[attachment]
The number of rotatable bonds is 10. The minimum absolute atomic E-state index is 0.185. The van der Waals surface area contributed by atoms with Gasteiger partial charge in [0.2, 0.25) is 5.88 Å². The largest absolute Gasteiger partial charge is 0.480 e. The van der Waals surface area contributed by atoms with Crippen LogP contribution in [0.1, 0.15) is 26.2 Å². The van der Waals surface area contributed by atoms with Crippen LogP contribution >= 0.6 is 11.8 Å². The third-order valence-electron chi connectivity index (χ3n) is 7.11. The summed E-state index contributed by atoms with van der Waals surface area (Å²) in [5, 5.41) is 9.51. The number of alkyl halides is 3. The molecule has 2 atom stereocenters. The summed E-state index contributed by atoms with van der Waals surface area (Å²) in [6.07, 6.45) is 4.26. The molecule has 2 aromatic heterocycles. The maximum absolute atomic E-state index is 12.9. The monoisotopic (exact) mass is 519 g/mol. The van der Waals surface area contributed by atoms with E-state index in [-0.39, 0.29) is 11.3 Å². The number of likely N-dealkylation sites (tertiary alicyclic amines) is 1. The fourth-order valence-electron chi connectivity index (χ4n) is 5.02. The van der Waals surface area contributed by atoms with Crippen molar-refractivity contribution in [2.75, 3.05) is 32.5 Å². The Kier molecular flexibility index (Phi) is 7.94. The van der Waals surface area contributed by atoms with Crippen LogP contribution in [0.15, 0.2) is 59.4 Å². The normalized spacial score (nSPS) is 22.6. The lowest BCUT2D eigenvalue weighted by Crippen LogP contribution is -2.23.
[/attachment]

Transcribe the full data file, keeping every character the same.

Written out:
The number of rotatable bonds is 10. The minimum absolute atomic E-state index is 0.185. The van der Waals surface area contributed by atoms with Gasteiger partial charge in [0.2, 0.25) is 5.88 Å². The largest absolute Gasteiger partial charge is 0.480 e. The van der Waals surface area contributed by atoms with Crippen LogP contribution in [0.1, 0.15) is 26.2 Å². The van der Waals surface area contributed by atoms with Crippen LogP contribution >= 0.6 is 11.8 Å². The third-order valence-electron chi connectivity index (χ3n) is 7.11. The summed E-state index contributed by atoms with van der Waals surface area (Å²) in [5, 5.41) is 9.51. The number of alkyl halides is 3. The molecule has 2 atom stereocenters. The summed E-state index contributed by atoms with van der Waals surface area (Å²) in [6.07, 6.45) is 4.26. The molecule has 2 aromatic heterocycles. The maximum absolute atomic E-state index is 12.9. The monoisotopic (exact) mass is 519 g/mol. The van der Waals surface area contributed by atoms with E-state index in [-0.39, 0.29) is 11.3 Å². The number of likely N-dealkylation sites (tertiary alicyclic amines) is 1. The fourth-order valence-electron chi connectivity index (χ4n) is 5.02. The van der Waals surface area contributed by atoms with Crippen molar-refractivity contribution in [2.75, 3.05) is 32.5 Å². The Kier molecular flexibility index (Phi) is 7.94. The van der Waals surface area contributed by atoms with Crippen LogP contribution in [0.15, 0.2) is 59.4 Å². The normalized spacial score (nSPS) is 22.6. The lowest BCUT2D eigenvalue weighted by Crippen LogP contribution is -2.23.